Japan cautioned its citizens visiting South Korea about potential "safety risks" on Wednesday, as South Koreans are expected to mount protests in several cities over historical conflicts between the two neighbors.
South Korea commemorated the International Memorial Day for Comfort Women amid rising tensions over trade and historical issues between Seoul and Tokyo, while Thursday marks the country's national day of liberation from Japanese colonial rule from 1910-45.
Japan's Foreign Ministry issued an advisory on its website for Japanese residents in South Korea and visitors, reminding them to be careful and avoid areas where anti-Japanese protests and gatherings are expected to happen.
"Since July there have been large-scale Japan-related protests in Seoul, Busan and other places in South Korea.... A man burned a car outside the building of the Japanese Embassy and several students were taken into custody by police as they protested around the Consulate General of Japan in Busan," it said.
The advisory said since Japan-related protests and gatherings are expected to be held in various cities in South Korea on Wednesday and Thursday, "please pay attention to the latest information and act carefully, such as staying away from places where protests are being held. When you go out, please pay attention to the surroundings when visiting Japan-related facilities".
Around 300 people, including elderly women who were sexually enslaved by imperial Japanese army, participated in Wednesday's event in Seoul, Yonhap News Agency reported, but South Korean President Moon Jae-in did not appear, as he did last year when the memorial day was marked for the first time.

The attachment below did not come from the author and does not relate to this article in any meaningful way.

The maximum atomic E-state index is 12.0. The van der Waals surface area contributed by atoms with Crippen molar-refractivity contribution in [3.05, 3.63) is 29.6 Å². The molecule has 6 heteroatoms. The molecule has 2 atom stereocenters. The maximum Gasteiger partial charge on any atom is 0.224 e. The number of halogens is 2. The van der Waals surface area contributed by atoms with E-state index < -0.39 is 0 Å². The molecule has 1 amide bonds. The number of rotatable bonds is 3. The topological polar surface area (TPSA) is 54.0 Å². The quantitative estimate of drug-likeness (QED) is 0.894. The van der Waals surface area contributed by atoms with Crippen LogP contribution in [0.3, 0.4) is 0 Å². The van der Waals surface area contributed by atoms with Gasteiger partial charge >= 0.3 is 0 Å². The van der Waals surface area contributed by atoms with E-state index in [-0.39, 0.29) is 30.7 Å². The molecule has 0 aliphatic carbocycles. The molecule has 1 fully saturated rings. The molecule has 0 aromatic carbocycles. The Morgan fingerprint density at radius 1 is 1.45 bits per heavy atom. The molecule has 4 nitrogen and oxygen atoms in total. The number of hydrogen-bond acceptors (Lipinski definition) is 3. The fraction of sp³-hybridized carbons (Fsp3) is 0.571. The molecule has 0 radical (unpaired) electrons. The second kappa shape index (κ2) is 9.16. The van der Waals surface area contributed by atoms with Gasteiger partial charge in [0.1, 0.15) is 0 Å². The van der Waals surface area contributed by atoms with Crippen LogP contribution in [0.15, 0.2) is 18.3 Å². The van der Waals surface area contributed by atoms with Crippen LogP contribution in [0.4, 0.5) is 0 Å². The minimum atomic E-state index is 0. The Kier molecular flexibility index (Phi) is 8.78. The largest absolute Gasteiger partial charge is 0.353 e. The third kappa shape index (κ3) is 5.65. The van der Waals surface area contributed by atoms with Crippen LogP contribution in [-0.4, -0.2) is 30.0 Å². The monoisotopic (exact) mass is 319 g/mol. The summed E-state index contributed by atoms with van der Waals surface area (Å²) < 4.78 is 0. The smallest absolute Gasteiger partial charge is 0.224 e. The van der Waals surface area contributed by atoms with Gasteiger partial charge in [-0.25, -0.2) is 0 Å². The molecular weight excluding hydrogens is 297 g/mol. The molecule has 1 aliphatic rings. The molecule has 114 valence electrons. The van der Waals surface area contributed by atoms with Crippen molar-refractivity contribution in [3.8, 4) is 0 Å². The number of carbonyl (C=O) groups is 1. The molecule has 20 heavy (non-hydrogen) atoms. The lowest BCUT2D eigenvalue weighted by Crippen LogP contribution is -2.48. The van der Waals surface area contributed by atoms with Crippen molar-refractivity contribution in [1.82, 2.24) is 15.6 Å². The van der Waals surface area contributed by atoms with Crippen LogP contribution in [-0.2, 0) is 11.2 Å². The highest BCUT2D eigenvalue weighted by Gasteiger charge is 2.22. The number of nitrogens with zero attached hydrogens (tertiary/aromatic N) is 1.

Instead, Moon focused on raising global awareness of the comfort women issue and did not criticize Japan in a message posted on Facebook.
"Wednesday's ceremony was made possible because former comfort women were not afraid to speak publicly about the hardships they faced," Moon said, adding that he will share the issue with the international community and spread it as a message for peace and women's rights.
Jin Sun-mee, South Korea's minister of gender equality and family, said Seoul will take the lead in expanding the comfort women issue into a women's rights movement and vowed to restore the women's dignity and honor.
"We will establish the comfort women issue as one of women's human rights and educate a new generation so that it will be remembered as a historical lesson," Jin said.
Thursday marks the 74th anniversary of Korean Independence Day which is celebrated across the Korean Peninsula.
Meanwhile, the international community and media are watching Japan closely as Emperor Naruhito will give his first war-related speech since he ascended to the throne in May.